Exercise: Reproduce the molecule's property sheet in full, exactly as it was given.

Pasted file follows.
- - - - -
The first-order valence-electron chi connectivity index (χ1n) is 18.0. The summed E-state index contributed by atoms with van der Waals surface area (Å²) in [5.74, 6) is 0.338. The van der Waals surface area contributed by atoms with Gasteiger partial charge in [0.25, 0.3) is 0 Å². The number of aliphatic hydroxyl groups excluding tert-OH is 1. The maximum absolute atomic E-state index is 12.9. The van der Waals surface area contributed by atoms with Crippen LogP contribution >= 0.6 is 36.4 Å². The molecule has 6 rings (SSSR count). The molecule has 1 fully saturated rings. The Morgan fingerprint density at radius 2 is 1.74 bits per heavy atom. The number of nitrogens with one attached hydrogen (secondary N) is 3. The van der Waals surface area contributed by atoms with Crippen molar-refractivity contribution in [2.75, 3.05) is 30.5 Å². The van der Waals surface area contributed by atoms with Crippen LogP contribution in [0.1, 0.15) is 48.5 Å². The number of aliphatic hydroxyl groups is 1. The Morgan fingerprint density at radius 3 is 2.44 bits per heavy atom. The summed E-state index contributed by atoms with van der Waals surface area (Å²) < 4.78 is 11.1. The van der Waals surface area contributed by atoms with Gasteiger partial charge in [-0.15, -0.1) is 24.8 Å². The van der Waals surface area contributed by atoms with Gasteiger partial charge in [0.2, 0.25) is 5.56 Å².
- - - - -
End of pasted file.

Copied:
The first-order valence-electron chi connectivity index (χ1n) is 18.0. The summed E-state index contributed by atoms with van der Waals surface area (Å²) in [5.74, 6) is 0.338. The van der Waals surface area contributed by atoms with Gasteiger partial charge in [0.25, 0.3) is 0 Å². The number of aliphatic hydroxyl groups excluding tert-OH is 1. The maximum absolute atomic E-state index is 12.9. The van der Waals surface area contributed by atoms with Crippen LogP contribution >= 0.6 is 36.4 Å². The molecule has 6 rings (SSSR count). The molecule has 1 fully saturated rings. The Morgan fingerprint density at radius 2 is 1.74 bits per heavy atom. The number of nitrogens with one attached hydrogen (secondary N) is 3. The van der Waals surface area contributed by atoms with Crippen molar-refractivity contribution in [2.75, 3.05) is 30.5 Å². The van der Waals surface area contributed by atoms with Crippen LogP contribution in [0.1, 0.15) is 48.5 Å². The number of aliphatic hydroxyl groups is 1. The Morgan fingerprint density at radius 3 is 2.44 bits per heavy atom. The summed E-state index contributed by atoms with van der Waals surface area (Å²) < 4.78 is 11.1. The van der Waals surface area contributed by atoms with Gasteiger partial charge in [-0.15, -0.1) is 24.8 Å². The van der Waals surface area contributed by atoms with Gasteiger partial charge in [0.2, 0.25) is 5.56 Å².